“Krypton” (March 21, Syfy)
DC‘s latest entry into superhero TV goes back in time for a Superman prequel. Following the Grandfather of Steel Seg-El, the action focuses its family redemption saga on the title planet, the destruction of which features prominently in the Superman origin myth. The series was developed by “Batman Begins” and “Man of Steel” writer David S. Goyer.
“Station 19” (March 22, ABC)
The latest addition to the greater world of “Grey’s Anatomy” is another firefighting drama, this time set in Seattle as part of the greater Shondaland universe. The series features “Grey’s” vet Jason George reprising his role as Ben Warren, while other members of the core cast will appear on the March 1st episode of the parent show.
“Barry” (March 25, HBO)
John P. Johnson/HBO
Bill Hader is a double threat on- and off-screen in his new half-hour HBO comedy. He stars as Barry, a hitman who finds his calling among a local community theater company. Behind the scenes, Hader serves as a creator, producer, and director. To sweeten the appeal, Henry Winkler plays Barry’s acting instructor. Judging by the trailer, this one looks like it’ll be a fine fit when it premieres after “Silicon Valley.”
“Trust” (March 25, FX)
Even though it nabbed Christopher Plummer an Oscar nod, “All the Money in the World” has been seemingly lost to the sands of time already. So here comes a more interesting take on the John Paul Getty III kidnapping saga, this time from director Danny Boyle and writer Simon Beaufoy. (Also, you are not properly prepared for how captivating Brendan Fraser is on this show.)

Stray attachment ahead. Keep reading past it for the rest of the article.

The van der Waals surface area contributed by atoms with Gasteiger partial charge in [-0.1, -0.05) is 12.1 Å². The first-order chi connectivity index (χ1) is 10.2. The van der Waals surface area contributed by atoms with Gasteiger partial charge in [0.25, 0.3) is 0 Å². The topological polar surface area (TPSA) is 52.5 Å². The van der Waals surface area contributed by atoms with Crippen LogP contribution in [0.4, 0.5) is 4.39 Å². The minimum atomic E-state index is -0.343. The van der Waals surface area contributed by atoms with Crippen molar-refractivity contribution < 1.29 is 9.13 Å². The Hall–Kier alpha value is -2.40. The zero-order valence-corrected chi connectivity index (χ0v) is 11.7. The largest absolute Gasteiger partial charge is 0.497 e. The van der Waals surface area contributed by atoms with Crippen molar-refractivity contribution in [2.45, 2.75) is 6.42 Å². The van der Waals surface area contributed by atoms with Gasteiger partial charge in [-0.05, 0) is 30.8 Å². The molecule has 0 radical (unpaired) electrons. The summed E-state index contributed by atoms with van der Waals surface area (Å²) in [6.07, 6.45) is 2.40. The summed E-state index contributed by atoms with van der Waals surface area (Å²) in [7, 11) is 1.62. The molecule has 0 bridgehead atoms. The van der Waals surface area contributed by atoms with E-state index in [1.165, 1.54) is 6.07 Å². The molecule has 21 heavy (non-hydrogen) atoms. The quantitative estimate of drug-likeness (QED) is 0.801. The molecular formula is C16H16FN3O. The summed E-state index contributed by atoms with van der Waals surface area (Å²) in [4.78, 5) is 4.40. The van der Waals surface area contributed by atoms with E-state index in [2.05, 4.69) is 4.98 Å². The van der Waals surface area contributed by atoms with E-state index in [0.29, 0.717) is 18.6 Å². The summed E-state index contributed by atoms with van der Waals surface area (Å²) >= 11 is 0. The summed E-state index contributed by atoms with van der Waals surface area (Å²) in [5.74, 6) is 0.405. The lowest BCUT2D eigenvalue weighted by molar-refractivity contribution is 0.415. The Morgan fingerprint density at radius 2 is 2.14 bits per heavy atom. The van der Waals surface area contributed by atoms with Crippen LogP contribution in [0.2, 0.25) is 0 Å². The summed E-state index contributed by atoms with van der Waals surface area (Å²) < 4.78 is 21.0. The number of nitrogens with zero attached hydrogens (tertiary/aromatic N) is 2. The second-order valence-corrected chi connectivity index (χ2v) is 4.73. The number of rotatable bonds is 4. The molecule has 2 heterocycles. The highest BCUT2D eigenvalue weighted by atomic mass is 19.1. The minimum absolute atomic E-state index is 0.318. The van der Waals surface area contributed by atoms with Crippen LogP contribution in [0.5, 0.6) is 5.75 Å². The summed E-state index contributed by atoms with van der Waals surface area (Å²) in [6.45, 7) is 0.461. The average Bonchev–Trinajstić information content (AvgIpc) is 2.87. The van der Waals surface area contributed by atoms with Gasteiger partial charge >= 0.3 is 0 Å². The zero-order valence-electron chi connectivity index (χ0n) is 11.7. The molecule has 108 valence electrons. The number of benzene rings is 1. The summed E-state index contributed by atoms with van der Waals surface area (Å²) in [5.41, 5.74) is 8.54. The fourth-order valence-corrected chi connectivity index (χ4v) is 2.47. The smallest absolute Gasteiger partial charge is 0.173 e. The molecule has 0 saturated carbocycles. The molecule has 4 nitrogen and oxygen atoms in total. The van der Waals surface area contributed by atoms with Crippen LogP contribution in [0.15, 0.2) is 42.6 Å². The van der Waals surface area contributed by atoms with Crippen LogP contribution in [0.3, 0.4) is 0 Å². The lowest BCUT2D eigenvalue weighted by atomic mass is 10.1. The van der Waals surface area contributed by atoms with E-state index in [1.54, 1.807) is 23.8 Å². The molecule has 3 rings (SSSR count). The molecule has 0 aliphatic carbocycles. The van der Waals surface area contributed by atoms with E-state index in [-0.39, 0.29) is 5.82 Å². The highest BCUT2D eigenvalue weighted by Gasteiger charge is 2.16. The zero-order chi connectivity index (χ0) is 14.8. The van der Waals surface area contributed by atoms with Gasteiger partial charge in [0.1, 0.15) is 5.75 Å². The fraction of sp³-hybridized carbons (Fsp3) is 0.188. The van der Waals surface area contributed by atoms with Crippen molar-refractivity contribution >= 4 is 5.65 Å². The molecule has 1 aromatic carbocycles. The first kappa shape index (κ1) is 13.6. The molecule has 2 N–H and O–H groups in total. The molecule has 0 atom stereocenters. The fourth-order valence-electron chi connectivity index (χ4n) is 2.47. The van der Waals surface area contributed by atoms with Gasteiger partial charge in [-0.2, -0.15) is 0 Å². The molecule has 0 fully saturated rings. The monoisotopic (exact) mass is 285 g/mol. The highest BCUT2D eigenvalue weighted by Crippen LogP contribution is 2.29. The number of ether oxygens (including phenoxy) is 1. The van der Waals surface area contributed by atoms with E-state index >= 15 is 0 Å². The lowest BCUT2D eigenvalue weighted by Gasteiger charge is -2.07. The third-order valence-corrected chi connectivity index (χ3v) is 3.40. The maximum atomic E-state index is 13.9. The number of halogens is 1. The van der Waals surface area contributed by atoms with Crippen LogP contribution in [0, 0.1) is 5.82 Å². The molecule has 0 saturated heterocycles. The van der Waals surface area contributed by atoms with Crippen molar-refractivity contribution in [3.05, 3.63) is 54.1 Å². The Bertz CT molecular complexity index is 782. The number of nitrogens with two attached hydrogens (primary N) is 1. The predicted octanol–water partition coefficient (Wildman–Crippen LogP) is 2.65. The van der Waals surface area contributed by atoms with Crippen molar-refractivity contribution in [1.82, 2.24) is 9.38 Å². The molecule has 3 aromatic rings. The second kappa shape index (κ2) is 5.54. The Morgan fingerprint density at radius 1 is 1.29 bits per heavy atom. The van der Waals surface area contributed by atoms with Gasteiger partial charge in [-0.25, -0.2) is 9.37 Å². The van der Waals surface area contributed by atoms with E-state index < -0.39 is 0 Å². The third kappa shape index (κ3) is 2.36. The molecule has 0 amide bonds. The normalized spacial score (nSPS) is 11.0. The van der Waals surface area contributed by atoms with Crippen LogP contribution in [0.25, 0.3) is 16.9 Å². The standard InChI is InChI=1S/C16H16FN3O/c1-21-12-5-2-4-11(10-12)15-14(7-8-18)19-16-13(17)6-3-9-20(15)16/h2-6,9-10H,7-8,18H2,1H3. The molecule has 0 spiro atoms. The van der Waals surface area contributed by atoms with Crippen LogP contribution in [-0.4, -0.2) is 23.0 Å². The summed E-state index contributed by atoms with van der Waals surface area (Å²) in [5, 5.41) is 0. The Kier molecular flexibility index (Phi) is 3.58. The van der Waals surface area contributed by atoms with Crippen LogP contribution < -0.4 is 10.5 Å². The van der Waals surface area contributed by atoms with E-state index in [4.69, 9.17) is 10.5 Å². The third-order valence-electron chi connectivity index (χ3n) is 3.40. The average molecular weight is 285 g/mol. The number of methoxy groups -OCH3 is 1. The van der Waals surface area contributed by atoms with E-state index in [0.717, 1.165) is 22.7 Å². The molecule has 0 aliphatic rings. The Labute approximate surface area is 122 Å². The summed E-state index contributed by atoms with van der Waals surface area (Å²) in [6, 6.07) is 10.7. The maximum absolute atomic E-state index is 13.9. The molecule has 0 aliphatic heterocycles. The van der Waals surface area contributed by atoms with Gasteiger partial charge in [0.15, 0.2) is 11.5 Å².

“The Terror” (March 26, AMC)
AMC joins the period piece literary adaptation game with this 10-part series adapted from Dan Simmons’ novel of the same name and executive produced by Ridley Scott. For the shipwreck survivors in the vast reaches of the Arctic in the middle of the 19th century, “The Terror” brings the added story layer that these men may not be the only things out there alive. Jared Harris, Tobias Menzies, and Ciarán Hinds headline a very impressive cast.
“Splitting Up Together” (March 27, ABC)
Jenna Fischer and Oliver Hudson star as a couple going through a divorce but staying close to each other with the help of friends and family. The series comes from “Suburgatory” creator Emily Kapnek with a pilot directed by “Parks and Rec” alum Dean Holland. “Splitting Up Together” debuts as part of the new Tuesday ABC comedy block, airing after “Roseanne,” “The Middle,” and “Black-ish.”
“Siren” (March 29, Freeform)
Freeform adds another element of the supernatural to their programming lineup, debuting this series on the heels of the wrap of Season 2 of “Beyond.” In “Siren,” the arrival of an enigmatic woman named Ryn (Eline Powell) plunges an entire seaside community into a mystical ocean battle that goes far beyond the possible existence of mermaids.
“The Dangerous Book for Boys” (March 30, Amazon)
Created by Bryan Cranston and “Adventureland” director Greg Mottola, “The Dangerous Book for Boys” tells the story of three young boys as they learn to grieve their father’s death through an appreciation of the inventions and life lessons he left behind. Fresh off his very charming performance as a dad in “A Christmas Story Live!” Chris Diamantopoulos plays their father in the first Amazon series of the “Marvelous Mrs. Maisel” era.